Industry experts say it’s likely any bill next year will include a component for mobile gaming.

There is an abundance of venues where sports betting could be allowed, including tribal and commercial casinos, five racetracks and several OTB parlors.



Sports betting could be offered in Kansas’ nine casinos, both commercial and tribal, and three horse racetracks. The Kansas state budget office estimated sports betting could generate $70 million if Kansans wager $1.5 billion at state-owned casinos or online. However, if casinos successfully lobby to remove the online component, proceeds would decrease significantly.

In the latest legislative session, five sports betting bills were introduced and died. Following a hearing in March to learn about sports betting, lawmakers determined they had a lot more to learn. At first it was agreed any legislation would not pay major leagues’ integrity fee. But soon after, similar bills introduced in the House and Senate proposed an integrity fee at .25 percent instead of 1 percent. It also taxed revenue at 6.75 percent and gave pro leagues control over data.

A sports betting bill offered by state Rep. Jan Kessinger received a hearing but then faded away. “This is the trigger, the catalyst for Kansas to be able to put together a good sports betting bill,” he said, adding now, thanks to the Supreme Court ruling, he’ll continue the push for sports betting.

State Rep. John Barker, chair of the House Federal and State Affairs committee, said he plans to write to the House speaker to request an interim committee take up a sports betting bill. “I think we need to look at it. And if we can come up with a reasonable plan, I would be very supportive of it,” he said.

An official at Hollywood Casino at Kansas Speedway said that venue opposed the bill, adding the state could wait another year to revisit sports betting legislation.



Louisiana Governor John Bel Edwards said the state should consider legalizing sports betting but not until next year.

“Certainly we should look at it,” he said, though not during the upcoming special session which will focus on taxes and the state budget. “We still don’t have all the rules necessary or know how it would be implemented and how it would be taxed,” Edwards said.

State Senator Danny Martiny’s sports betting legislation died in the Senate Finance Committee, where several members oppose any gambling expansion in Louisiana. Martiny said Louisiana will lose businesses to Mississippi casinos that will have legal sports wagering in just a few weeks. “Everybody else in the country is excited. But Louisiana’s not going to participate, which is a joke. So, in our quest to be Number 50 in everything, here’s another one. We’re the laughingstock of the country,” Martiny told fellow lawmakers.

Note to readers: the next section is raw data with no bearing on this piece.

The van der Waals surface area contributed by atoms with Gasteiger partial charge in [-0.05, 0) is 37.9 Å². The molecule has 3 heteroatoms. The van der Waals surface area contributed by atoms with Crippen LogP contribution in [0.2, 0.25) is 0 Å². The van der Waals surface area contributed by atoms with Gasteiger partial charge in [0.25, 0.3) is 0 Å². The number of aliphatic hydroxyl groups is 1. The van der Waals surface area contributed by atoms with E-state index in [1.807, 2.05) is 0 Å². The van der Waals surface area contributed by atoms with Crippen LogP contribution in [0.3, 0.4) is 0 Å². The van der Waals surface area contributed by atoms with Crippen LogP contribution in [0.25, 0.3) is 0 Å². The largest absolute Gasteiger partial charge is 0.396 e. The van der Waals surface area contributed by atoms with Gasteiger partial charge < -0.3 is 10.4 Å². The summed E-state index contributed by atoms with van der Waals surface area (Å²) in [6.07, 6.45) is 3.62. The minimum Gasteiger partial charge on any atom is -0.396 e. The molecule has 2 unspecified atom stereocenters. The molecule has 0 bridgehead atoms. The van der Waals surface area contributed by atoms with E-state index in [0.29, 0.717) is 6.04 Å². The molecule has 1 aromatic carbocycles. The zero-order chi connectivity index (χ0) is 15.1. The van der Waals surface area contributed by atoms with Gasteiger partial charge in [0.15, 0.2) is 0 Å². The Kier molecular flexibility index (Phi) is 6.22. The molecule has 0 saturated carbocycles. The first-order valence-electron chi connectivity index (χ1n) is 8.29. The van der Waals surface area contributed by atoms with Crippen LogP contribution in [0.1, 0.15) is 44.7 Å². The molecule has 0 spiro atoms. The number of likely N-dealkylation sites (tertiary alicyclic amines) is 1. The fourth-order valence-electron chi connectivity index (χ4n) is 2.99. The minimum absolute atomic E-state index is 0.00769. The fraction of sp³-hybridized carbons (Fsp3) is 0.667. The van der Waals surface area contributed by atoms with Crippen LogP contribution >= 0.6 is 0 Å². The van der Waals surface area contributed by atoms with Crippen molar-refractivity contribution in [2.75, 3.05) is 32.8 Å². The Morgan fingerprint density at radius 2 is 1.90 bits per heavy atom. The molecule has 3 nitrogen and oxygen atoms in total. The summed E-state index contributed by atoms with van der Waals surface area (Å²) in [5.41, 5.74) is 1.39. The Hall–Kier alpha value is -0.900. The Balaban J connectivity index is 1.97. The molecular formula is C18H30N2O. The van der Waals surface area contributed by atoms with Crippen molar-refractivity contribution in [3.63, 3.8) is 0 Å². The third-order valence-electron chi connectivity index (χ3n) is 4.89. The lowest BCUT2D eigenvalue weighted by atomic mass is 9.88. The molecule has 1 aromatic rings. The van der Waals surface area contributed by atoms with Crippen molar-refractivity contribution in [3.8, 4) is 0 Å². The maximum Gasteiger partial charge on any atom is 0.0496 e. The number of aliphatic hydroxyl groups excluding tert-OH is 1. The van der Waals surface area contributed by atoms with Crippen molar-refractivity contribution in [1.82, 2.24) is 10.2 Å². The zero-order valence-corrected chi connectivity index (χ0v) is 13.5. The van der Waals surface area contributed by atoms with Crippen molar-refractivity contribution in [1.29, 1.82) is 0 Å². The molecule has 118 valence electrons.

Even if Martiny’s legislation had passed, sports betting only would be legal in parishes where voters approve it, according to the state constitution. Martiny said he’ll bring the bill back next year.



Now that the doubt has been removed as to whether the Bay State can offer sports betting, the discussion has shifted to should it? And should you be able to make bets at your local sports bar or even on  your phone?

Last week Massachusetts legislators began discussing the issue. Senator Eric P. Lesser, co-chairman of the Joint Committee on Economic and Emerging Technologies began the discussion with  “I think Massachusetts needs to be thoughtful about its approach to the issue, but I think a consensus is emerging that the time has come to do something.”

Within a few hours of the Supreme Court decision Governor Charlie Baker said he would soon be talking with leaders in both chambers about the ruling. “Off the top of my head….I would say it’s certainly something we should look at.”

The governor, who is beginning a reelection campaign, told reporters, “I promise you that the vast majority of the states around the country will certainly take a look at it, and it really becomes a question of whether this is something that people believe ought to be part of their revenue stream, ought to be part of their entertainment industry or not.”

He reminded the journalists that the state is on the verge of opening two large casinos, the MGM Springfield this August and the Encore Boston Harbor in June 2019. They will join the Plainridge Park Casino that has been operating for almost three years. He wondered aloud how that fact will affect how the state treats sports betting.

The Massachusetts Gaming Commission recently commissioned a study that projected the state could realize from $9 million to $61 million in taxes if it legalizes sports betting.

“There are costs with benefits associated with this sort of stuff, like there always are,” said Baker, comparing this to the costs and benefits of legalizing recreational marijuana, which the Bay State is preparing to do.